Perhaps it appeals to my inner history buff, but the prospect of one of my all-time favourite artists choosing to write a war-inspired concept album was always going to be an incredibly exciting proposition. Turns out, she nailed it.
Let England Shake continues its predecessor’s foray away from Harvey’s traditional instrument of choice, the guitar, this time to the autoharp. There’s also an interesting selection of samples, with the dreamy Written On The Forehead lifting its chorus from a reggae classic by Niney the Observer while The Glorious Land, one of the album’s most polarising inclusions, works in a section of The Last Post.
The album is musically quite pleasant and catchy, but it’s only when one delves deeper into the lyrical content that the true darkness of the songs is revealed. Harvey researched extensively personal accounts of war and her hard work has paid off. She manages to beautifully articulate war’s destruction and pointlessness – On Battleship Hill describes the landscape faced by unknown soldiers as “Jagged mountains jutting out / Cracked like teeth in a rotten mouth”, while The Words That Maketh Murder spouts grotesquely “I’ve seen soldiers fall like lumps of meat / Blown and shot out beyond belief / Arms and legs were in the trees.”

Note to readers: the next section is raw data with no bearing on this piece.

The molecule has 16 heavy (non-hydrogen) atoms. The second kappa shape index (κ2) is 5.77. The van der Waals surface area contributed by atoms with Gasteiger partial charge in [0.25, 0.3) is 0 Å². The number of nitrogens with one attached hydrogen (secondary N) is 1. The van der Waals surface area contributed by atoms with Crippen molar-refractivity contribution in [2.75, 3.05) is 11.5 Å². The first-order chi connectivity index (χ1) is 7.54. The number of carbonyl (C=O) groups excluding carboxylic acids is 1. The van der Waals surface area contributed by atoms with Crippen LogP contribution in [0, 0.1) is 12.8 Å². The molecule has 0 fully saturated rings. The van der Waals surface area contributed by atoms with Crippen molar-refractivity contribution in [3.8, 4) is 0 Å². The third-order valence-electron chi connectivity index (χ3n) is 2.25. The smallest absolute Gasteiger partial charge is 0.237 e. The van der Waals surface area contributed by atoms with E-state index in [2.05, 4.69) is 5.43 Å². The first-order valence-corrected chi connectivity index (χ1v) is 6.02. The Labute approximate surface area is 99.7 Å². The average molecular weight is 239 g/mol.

An outstanding album both in concept and execution, whose message is only too relevant in this era of protracted terrorism-inspired conflicts. A classic of our time.